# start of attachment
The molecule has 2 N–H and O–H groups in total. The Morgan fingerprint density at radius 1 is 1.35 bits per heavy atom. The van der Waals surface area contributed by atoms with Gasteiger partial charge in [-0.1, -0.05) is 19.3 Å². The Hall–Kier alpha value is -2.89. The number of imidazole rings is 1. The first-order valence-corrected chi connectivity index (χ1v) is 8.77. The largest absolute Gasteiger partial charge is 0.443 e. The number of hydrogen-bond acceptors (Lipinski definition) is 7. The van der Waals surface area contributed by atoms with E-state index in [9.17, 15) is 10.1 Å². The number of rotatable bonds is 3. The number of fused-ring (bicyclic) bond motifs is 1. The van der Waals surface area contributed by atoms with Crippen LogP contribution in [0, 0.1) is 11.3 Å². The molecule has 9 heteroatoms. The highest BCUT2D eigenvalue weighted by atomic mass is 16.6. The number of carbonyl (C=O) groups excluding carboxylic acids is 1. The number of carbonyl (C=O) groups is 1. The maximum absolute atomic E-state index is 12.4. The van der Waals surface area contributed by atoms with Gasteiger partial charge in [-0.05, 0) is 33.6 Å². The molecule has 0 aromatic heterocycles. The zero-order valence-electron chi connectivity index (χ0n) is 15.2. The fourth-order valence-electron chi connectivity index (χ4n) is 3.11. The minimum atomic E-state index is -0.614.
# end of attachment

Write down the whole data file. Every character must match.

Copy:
The molecule has 2 N–H and O–H groups in total. The Morgan fingerprint density at radius 1 is 1.35 bits per heavy atom. The van der Waals surface area contributed by atoms with Gasteiger partial charge in [-0.1, -0.05) is 19.3 Å². The Hall–Kier alpha value is -2.89. The number of imidazole rings is 1. The first-order valence-corrected chi connectivity index (χ1v) is 8.77. The largest absolute Gasteiger partial charge is 0.443 e. The number of hydrogen-bond acceptors (Lipinski definition) is 7. The van der Waals surface area contributed by atoms with E-state index in [9.17, 15) is 10.1 Å². The number of rotatable bonds is 3. The number of fused-ring (bicyclic) bond motifs is 1. The van der Waals surface area contributed by atoms with Crippen LogP contribution in [0, 0.1) is 11.3 Å². The molecule has 9 heteroatoms. The highest BCUT2D eigenvalue weighted by atomic mass is 16.6. The number of carbonyl (C=O) groups excluding carboxylic acids is 1. The number of carbonyl (C=O) groups is 1. The maximum absolute atomic E-state index is 12.4. The van der Waals surface area contributed by atoms with Gasteiger partial charge in [-0.05, 0) is 33.6 Å². The molecule has 0 aromatic heterocycles. The zero-order valence-electron chi connectivity index (χ0n) is 15.2. The fourth-order valence-electron chi connectivity index (χ4n) is 3.11. The minimum atomic E-state index is -0.614.